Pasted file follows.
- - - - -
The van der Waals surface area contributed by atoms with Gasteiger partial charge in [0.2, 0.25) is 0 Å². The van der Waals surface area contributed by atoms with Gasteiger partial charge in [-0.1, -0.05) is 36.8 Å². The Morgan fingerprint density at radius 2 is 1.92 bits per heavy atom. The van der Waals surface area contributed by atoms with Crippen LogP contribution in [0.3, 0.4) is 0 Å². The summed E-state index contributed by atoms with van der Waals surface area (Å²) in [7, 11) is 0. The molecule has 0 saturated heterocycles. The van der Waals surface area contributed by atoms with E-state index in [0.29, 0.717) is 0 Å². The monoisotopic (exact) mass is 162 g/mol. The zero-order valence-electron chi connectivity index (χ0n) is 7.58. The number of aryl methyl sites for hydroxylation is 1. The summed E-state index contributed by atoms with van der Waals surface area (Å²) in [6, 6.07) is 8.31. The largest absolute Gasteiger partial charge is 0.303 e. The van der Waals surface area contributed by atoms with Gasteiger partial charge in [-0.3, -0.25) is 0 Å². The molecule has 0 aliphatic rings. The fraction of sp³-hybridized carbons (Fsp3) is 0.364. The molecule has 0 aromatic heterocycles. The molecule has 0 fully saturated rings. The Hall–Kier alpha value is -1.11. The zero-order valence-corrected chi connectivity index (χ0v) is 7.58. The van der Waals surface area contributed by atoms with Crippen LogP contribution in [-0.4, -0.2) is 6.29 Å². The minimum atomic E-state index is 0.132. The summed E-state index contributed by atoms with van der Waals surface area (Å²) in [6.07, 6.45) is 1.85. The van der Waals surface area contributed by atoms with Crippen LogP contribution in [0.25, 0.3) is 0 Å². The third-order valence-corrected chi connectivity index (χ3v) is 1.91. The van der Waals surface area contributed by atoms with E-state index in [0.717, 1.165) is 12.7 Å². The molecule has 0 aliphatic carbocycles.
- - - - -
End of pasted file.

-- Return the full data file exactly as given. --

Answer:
The van der Waals surface area contributed by atoms with Gasteiger partial charge in [0.2, 0.25) is 0 Å². The van der Waals surface area contributed by atoms with Gasteiger partial charge in [-0.1, -0.05) is 36.8 Å². The Morgan fingerprint density at radius 2 is 1.92 bits per heavy atom. The van der Waals surface area contributed by atoms with Crippen LogP contribution in [0.3, 0.4) is 0 Å². The summed E-state index contributed by atoms with van der Waals surface area (Å²) in [7, 11) is 0. The molecule has 0 saturated heterocycles. The van der Waals surface area contributed by atoms with E-state index in [0.29, 0.717) is 0 Å². The monoisotopic (exact) mass is 162 g/mol. The zero-order valence-electron chi connectivity index (χ0n) is 7.58. The number of aryl methyl sites for hydroxylation is 1. The summed E-state index contributed by atoms with van der Waals surface area (Å²) in [6, 6.07) is 8.31. The largest absolute Gasteiger partial charge is 0.303 e. The van der Waals surface area contributed by atoms with Gasteiger partial charge in [-0.3, -0.25) is 0 Å². The molecule has 0 aliphatic rings. The fraction of sp³-hybridized carbons (Fsp3) is 0.364. The molecule has 0 aromatic heterocycles. The molecule has 0 fully saturated rings. The Hall–Kier alpha value is -1.11. The zero-order valence-corrected chi connectivity index (χ0v) is 7.58. The van der Waals surface area contributed by atoms with Crippen LogP contribution in [-0.4, -0.2) is 6.29 Å². The minimum atomic E-state index is 0.132. The summed E-state index contributed by atoms with van der Waals surface area (Å²) in [6.07, 6.45) is 1.85. The van der Waals surface area contributed by atoms with Crippen LogP contribution in [0.25, 0.3) is 0 Å². The third-order valence-corrected chi connectivity index (χ3v) is 1.91. The van der Waals surface area contributed by atoms with E-state index in [0.717, 1.165) is 12.7 Å². The molecule has 0 aliphatic carbocycles.